Over Holy Week some strange force caused the Harry Potter controversy to suddenly break out (like the story of the villagers of Eyam, subjected to a delayed-action outbreak of the Plague when a bolt of cloth carrying the fleas was brought out of storage) on our local Catholic homeschooler email list.
These discussions always seem to have two parts, first an explanation of how reading stories in which characters perform magic tempts children to occult practices, than an apologia for Tolkien and Lewis in which it is explained how these authors were Good Christians and their books are deeply Christian because: Aslan is God, good characters never do magic (unless they’re not human characters, at which point it doesn’t count), Galadrial is really Mary, the elves’ lembas is the Eucharist, etc.
Two things annoy me about this whole set of arguments.
For those American Catholic readers who aren’t familiar with my previous online life, I’m on my third year of blogging through Dante’s Divine Comedy on my personal blog as a Lenten exercise. On the category page here you can find entries for the entirely of the Inferno and nearly all of Purgatorio, which I should be wrapping up by Easter.
Time and motivation permitting, I may start Paradiso during Easter season — or perhaps I’ll have to save that for next year. If you’re interested, feel free to stop by and read along in this timeless spiritual and literary classic during what remains of Lent.
One of the major resources that I used to educate myself on my Christian faith were reading books. I am a book-hound. I have a stack of books that I haven’t even begun to read yet that are all on Catholicism. Whether if they are about saints, history, mysticism, philosophy, or our Holy Bible, I am just enamored with almost anything Catholic in book form. Right now I’m reading several books (not all at the same time). Render Unto Caesar by Archbishop Chaput, St. Paul’s second letter to the Corinthians, and Father, Forgive Me, for I Am Frustrated by Fr. Pacwa just to name a few.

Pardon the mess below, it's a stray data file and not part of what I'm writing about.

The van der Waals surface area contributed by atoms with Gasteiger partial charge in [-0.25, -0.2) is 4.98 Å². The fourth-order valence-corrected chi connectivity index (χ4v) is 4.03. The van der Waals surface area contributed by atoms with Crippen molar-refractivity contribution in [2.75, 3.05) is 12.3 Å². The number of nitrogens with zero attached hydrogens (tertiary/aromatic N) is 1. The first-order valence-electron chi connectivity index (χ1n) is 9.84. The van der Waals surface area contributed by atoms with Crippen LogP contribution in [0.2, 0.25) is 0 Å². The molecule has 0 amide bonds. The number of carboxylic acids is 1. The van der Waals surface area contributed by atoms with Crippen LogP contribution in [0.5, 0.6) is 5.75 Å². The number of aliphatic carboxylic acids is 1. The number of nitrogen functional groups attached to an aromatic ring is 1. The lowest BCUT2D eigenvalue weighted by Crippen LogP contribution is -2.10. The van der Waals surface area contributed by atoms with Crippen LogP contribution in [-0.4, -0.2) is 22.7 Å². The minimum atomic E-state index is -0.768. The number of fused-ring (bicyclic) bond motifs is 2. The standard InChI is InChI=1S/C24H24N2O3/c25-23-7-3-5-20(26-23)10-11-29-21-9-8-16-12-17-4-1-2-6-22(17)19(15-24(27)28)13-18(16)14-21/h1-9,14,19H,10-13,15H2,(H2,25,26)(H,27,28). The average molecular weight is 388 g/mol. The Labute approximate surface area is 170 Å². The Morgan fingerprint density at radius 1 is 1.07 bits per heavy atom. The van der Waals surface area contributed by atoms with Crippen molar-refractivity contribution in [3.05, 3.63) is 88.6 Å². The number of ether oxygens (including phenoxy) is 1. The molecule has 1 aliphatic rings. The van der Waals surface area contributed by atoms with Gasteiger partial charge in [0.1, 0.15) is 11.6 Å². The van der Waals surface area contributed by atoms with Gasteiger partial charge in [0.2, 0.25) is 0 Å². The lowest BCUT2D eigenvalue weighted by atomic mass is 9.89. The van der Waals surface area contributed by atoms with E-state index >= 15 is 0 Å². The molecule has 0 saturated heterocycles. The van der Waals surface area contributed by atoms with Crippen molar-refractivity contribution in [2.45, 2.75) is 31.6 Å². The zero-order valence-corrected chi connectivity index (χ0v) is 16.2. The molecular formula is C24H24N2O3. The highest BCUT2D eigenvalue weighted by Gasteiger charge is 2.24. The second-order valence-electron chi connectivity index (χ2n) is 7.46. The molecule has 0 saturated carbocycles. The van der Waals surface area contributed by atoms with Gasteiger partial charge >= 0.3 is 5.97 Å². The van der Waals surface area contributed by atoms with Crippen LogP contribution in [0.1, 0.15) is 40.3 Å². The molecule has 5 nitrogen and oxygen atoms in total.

I am always hunting for books at my favorite Catholic bookstore here in Houston, Veritas, or Half Price Books. Yes, I even browse the books at Barnes & Noble and Borders. And if that’s not enough, I go online to Amazon.com. I have always enjoyed reading books and this love of reading helped me a lot in learning as much as I could about Christianity. Having to hold a book in my hand and read it rather than going online to learn more about Catholicism, it is difficult to explain but it just can’t be beat.
So in order to share my love of reading to you all, I’ve decided to post Amazon’s* Top Ten Bestsellers for Catholic books. I find Amazon’s to be more concise than other providers. Enjoy!:
Some may recall that there was an episode of media hysteria a couple weeks ago over fears that the GOP vice presidential nominee couldn’t read — based upon Governor Palin’s failure (or refusal) in an interview with Katie Couric to name magazines and newspapers that had “formed her worldview”.